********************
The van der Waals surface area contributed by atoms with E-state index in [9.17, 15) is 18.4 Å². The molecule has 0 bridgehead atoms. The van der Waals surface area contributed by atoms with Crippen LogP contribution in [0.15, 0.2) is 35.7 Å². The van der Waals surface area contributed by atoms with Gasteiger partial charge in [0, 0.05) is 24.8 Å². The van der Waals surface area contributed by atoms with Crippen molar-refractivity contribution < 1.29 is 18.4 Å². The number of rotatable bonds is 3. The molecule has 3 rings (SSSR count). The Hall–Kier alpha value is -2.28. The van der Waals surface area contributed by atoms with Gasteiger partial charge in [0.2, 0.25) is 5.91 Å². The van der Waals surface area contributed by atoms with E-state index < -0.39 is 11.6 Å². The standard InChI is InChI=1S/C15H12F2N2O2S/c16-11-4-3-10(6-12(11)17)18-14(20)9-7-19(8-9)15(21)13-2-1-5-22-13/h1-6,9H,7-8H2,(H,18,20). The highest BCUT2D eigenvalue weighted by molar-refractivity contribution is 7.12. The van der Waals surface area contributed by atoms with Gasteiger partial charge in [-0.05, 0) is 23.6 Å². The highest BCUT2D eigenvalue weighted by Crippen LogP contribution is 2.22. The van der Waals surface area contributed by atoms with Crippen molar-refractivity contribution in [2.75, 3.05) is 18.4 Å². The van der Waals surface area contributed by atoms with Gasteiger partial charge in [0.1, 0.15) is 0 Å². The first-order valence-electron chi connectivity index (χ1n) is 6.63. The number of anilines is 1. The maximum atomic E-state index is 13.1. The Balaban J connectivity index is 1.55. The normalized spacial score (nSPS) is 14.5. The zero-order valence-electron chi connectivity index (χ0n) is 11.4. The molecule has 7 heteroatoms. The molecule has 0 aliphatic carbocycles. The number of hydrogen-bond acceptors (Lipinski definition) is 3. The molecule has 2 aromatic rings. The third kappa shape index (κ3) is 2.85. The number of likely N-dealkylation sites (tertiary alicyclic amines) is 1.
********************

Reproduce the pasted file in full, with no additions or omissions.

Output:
The van der Waals surface area contributed by atoms with E-state index in [9.17, 15) is 18.4 Å². The molecule has 0 bridgehead atoms. The van der Waals surface area contributed by atoms with Crippen LogP contribution in [0.15, 0.2) is 35.7 Å². The van der Waals surface area contributed by atoms with Gasteiger partial charge in [0, 0.05) is 24.8 Å². The van der Waals surface area contributed by atoms with Crippen molar-refractivity contribution < 1.29 is 18.4 Å². The number of rotatable bonds is 3. The molecule has 3 rings (SSSR count). The Hall–Kier alpha value is -2.28. The van der Waals surface area contributed by atoms with Gasteiger partial charge in [0.2, 0.25) is 5.91 Å². The van der Waals surface area contributed by atoms with E-state index < -0.39 is 11.6 Å². The standard InChI is InChI=1S/C15H12F2N2O2S/c16-11-4-3-10(6-12(11)17)18-14(20)9-7-19(8-9)15(21)13-2-1-5-22-13/h1-6,9H,7-8H2,(H,18,20). The highest BCUT2D eigenvalue weighted by molar-refractivity contribution is 7.12. The van der Waals surface area contributed by atoms with Gasteiger partial charge in [-0.05, 0) is 23.6 Å². The highest BCUT2D eigenvalue weighted by Crippen LogP contribution is 2.22. The van der Waals surface area contributed by atoms with Crippen molar-refractivity contribution in [2.75, 3.05) is 18.4 Å². The van der Waals surface area contributed by atoms with Gasteiger partial charge in [0.1, 0.15) is 0 Å². The first-order valence-electron chi connectivity index (χ1n) is 6.63. The number of anilines is 1. The maximum atomic E-state index is 13.1. The Balaban J connectivity index is 1.55. The normalized spacial score (nSPS) is 14.5. The zero-order valence-electron chi connectivity index (χ0n) is 11.4. The molecule has 7 heteroatoms. The molecule has 0 aliphatic carbocycles. The number of hydrogen-bond acceptors (Lipinski definition) is 3. The molecule has 2 aromatic rings. The third kappa shape index (κ3) is 2.85. The number of likely N-dealkylation sites (tertiary alicyclic amines) is 1.